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Industry Updates

How to Uncover the Retail Customer’s Real Issue

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When a retail customer asks you a question, do you immediately supply the best and most accurate answer you can? If so, you may be reducing the chance that the person will make a decision to buy.

Consider the case of a walk-in customer you’ve never talked to before and have no known buying history with. This person stops in front of the jewelry case, studies a pair of earrings intently, and then asks you: “Would these go well with a blue outfit?”

Most of the salespeople I work with would be strongly tempted to answer that question immediately with a “yes” or “no” response (whichever they believe to be accurate) and then start some kind of monologue about all the jewelry in the store that might match up well with something blue. Guess what? That’s a losing game.

Why? Because it surrenders control of the conversation. When we respond instantly to the apparent purpose of the question — without doing any meaningful inquiry that might point us toward its true purpose — we lose.

You and I are in the reality business: It’s our mission to identify the reality that’s driving the prospective buyer’s decision-making. When we give a quick, knee-jerk response to a yes-or-no question, and we then follow that response up with a monologue based on what we think the reality is (without any evidence), we are committing sales malpractice.

We know there’s a problem or issue, because the person asked a question, but we are making zero effort to determine what that problem or issue is. Suppose the reason the person is asking us this question is that her husband has told her she doesn’t look good in blue and should therefore choose red outfits, with jewelry to match? Oops!

Getting to the Root of the Problem

Any time a prospective buyer asks us a question, we can rest assured that there is some issue or problem that lies behind that question. Our job as professional retail salespeople is to make an appropriate, due-diligence effort to determine what that issue or problem really is.

Fortunately, there is a simple, four-step process (invented by legendary sales process pioneer David Sandler) for getting a fix on the reality that motivates retail customers to ask us questions. Here’s what that process looks like: Stroke. Repeat. Reverse. Pause. This simple, powerful sequence enables us to move beyond the question that’s being asked so we can start a deeper conversation about what’s really going on in the prospective buyer’s world. And isn’t that what we really want?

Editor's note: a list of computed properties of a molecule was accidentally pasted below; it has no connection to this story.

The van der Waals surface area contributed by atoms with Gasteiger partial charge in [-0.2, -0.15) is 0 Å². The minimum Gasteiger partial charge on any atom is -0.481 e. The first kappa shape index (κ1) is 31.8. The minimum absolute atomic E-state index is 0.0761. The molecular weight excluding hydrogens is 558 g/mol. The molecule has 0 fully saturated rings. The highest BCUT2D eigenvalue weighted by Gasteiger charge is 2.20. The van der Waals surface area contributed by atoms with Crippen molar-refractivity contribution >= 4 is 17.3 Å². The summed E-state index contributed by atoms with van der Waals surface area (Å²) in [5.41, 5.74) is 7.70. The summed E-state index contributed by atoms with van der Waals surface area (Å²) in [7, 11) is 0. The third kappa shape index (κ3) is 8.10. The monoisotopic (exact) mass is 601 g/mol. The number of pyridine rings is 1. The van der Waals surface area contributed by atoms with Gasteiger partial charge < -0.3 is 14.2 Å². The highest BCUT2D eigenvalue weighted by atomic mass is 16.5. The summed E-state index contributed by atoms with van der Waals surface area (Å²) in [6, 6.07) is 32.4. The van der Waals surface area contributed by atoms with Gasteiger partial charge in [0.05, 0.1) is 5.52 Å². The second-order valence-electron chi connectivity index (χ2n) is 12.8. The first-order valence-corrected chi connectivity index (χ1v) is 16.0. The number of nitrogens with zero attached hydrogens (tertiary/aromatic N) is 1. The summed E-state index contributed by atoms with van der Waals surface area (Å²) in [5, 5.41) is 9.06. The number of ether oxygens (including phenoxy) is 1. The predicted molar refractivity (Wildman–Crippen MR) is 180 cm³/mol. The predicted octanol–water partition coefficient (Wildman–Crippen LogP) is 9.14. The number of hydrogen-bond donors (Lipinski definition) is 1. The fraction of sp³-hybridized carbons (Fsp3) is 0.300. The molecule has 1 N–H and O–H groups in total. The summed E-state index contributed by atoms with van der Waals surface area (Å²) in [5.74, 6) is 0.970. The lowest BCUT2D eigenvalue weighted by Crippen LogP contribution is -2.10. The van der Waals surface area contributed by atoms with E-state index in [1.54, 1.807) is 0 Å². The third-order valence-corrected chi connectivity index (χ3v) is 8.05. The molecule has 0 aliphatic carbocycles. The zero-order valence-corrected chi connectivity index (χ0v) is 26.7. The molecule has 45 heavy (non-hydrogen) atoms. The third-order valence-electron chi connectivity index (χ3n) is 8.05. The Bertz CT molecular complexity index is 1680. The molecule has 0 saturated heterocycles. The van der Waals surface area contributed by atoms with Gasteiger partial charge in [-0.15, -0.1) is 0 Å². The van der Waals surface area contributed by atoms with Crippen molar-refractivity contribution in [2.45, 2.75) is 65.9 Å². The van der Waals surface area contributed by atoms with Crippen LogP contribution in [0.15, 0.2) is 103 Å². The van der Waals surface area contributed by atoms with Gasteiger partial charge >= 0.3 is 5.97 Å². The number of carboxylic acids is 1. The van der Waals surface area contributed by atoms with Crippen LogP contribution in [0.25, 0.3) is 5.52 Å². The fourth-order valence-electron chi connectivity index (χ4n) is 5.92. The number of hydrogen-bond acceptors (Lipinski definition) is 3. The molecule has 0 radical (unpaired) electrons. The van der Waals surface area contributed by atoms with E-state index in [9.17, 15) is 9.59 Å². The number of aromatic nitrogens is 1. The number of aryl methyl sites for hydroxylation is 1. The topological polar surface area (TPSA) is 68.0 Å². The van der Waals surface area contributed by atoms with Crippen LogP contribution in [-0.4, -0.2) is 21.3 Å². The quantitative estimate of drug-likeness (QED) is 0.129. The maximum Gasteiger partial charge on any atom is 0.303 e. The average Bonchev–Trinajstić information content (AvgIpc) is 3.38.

So, how can we respond to the question in such a way that we learn more, not less, about what’s really going on in the buyer’s world? Here’s how the exchange plays out when an experienced, professional retail salesperson is behind the counter:
Customer: Would this go well with a blue outfit?

Salesperson: That’s a great question. I’m glad you brought it up. This kind of positive Stroke buys the salesperson a second or two to collect his or her thoughts, and, even more importantly, gives positive reinforcement to the prospective buyer.

Salesperson: So: “Does it go well with a blue outfit?” Notice that we just Repeated the question, rephrasing it very slightly. Paraphrasing what we just heard demonstrates respectfully that we are listening in the present tense, that we are tuned in. When we replay what the other person just said, we make a point of saying it in a way that doesn’t sound mechanical.

Salesperson: I’m thinking you must be asking that for a reason. Do you mind if I ask what that reason is? We “Reverse” the question by answering it with a question of our own. This gives the person a chance to engage with us and elaborate, so we can get a clearer picture of what’s really going on. By the way, another great reverse is: “It sounds like that’s important to you. Can you help me understand why?”

Salesperson: (Says absolutely nothing.) This step is extremely important. We stop talking. We let the other person fill the conversational gap. Yes, this may take some practice. But it has to happen if we are going to uncover the reality of the situation.

Customer: My husband says the event is a bit formal and I’m not sure what color would be best for me to wear.

Salesperson: Interesting. Tell me more.

Victory! Now you’ve got a conversation. That’s what the best retail sales professionals deliver that others don’t: Conversations that uncover hidden issues by uncovering the reality in the other person’s world.

Follow the process: Stroke. Repeat. Reverse. Pause. Make the conversation happen!

Rob Fishman is the author of “RETAIL SUCCESS IN AN ONLINE WORLD: How To Compete — And Win — In the Amazon Era.” He is an experienced Sandler trainer who plays an important role in Sandler’s worldwide organization. He currently heads a Sandler Training Center on Long Island, N.Y. For more information, visit www.Sandler.com.